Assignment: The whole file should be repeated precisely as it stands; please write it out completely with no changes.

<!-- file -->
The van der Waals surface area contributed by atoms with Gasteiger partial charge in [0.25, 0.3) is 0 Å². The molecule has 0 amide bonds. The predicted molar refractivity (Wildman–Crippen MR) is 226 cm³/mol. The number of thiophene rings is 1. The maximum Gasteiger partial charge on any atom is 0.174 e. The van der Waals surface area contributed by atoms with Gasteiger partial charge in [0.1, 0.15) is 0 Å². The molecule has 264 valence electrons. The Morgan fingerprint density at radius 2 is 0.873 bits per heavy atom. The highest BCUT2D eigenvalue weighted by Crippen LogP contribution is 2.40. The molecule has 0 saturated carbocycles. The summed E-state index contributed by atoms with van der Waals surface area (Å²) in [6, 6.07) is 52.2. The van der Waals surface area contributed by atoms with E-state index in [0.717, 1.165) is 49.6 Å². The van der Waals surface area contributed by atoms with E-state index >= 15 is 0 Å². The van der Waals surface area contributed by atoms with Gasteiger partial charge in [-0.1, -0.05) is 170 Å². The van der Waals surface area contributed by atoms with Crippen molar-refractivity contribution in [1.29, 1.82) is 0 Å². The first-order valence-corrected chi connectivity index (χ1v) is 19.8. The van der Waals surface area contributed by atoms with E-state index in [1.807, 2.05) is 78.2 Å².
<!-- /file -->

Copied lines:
The van der Waals surface area contributed by atoms with Gasteiger partial charge in [0.25, 0.3) is 0 Å². The molecule has 0 amide bonds. The predicted molar refractivity (Wildman–Crippen MR) is 226 cm³/mol. The number of thiophene rings is 1. The maximum Gasteiger partial charge on any atom is 0.174 e. The van der Waals surface area contributed by atoms with Gasteiger partial charge in [0.1, 0.15) is 0 Å². The molecule has 264 valence electrons. The Morgan fingerprint density at radius 2 is 0.873 bits per heavy atom. The highest BCUT2D eigenvalue weighted by Crippen LogP contribution is 2.40. The molecule has 0 saturated carbocycles. The summed E-state index contributed by atoms with van der Waals surface area (Å²) in [6, 6.07) is 52.2. The van der Waals surface area contributed by atoms with E-state index in [0.717, 1.165) is 49.6 Å². The van der Waals surface area contributed by atoms with E-state index >= 15 is 0 Å². The van der Waals surface area contributed by atoms with Gasteiger partial charge in [-0.1, -0.05) is 170 Å². The van der Waals surface area contributed by atoms with Crippen molar-refractivity contribution in [1.29, 1.82) is 0 Å². The first-order valence-corrected chi connectivity index (χ1v) is 19.8. The van der Waals surface area contributed by atoms with E-state index in [1.807, 2.05) is 78.2 Å².